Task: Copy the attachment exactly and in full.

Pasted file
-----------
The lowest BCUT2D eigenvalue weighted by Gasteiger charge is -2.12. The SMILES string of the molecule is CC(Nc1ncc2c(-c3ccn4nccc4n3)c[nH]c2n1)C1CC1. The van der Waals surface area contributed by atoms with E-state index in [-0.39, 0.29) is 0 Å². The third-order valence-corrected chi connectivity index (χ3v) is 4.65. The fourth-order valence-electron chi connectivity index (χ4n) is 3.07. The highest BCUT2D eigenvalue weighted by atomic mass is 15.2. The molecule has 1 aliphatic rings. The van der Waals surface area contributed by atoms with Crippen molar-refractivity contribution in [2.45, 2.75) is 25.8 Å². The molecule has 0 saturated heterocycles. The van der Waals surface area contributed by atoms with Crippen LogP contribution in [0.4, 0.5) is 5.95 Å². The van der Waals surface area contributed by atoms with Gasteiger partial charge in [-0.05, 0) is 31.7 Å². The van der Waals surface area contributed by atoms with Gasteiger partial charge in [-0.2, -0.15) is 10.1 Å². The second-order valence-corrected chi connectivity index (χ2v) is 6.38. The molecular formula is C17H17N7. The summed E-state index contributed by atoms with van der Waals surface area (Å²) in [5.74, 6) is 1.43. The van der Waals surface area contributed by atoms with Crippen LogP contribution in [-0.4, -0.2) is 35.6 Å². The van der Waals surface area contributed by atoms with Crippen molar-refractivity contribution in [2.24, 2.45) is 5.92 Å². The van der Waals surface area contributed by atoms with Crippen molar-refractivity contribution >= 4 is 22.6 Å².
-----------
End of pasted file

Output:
The lowest BCUT2D eigenvalue weighted by Gasteiger charge is -2.12. The SMILES string of the molecule is CC(Nc1ncc2c(-c3ccn4nccc4n3)c[nH]c2n1)C1CC1. The van der Waals surface area contributed by atoms with E-state index in [-0.39, 0.29) is 0 Å². The third-order valence-corrected chi connectivity index (χ3v) is 4.65. The fourth-order valence-electron chi connectivity index (χ4n) is 3.07. The highest BCUT2D eigenvalue weighted by atomic mass is 15.2. The molecule has 1 aliphatic rings. The van der Waals surface area contributed by atoms with Crippen molar-refractivity contribution in [2.45, 2.75) is 25.8 Å². The molecule has 0 saturated heterocycles. The van der Waals surface area contributed by atoms with Crippen LogP contribution in [0.4, 0.5) is 5.95 Å². The van der Waals surface area contributed by atoms with Gasteiger partial charge in [-0.05, 0) is 31.7 Å². The van der Waals surface area contributed by atoms with Gasteiger partial charge in [-0.2, -0.15) is 10.1 Å². The second-order valence-corrected chi connectivity index (χ2v) is 6.38. The molecular formula is C17H17N7. The summed E-state index contributed by atoms with van der Waals surface area (Å²) in [5.74, 6) is 1.43. The van der Waals surface area contributed by atoms with Crippen LogP contribution in [-0.4, -0.2) is 35.6 Å². The van der Waals surface area contributed by atoms with Crippen molar-refractivity contribution in [2.24, 2.45) is 5.92 Å². The van der Waals surface area contributed by atoms with Crippen molar-refractivity contribution >= 4 is 22.6 Å².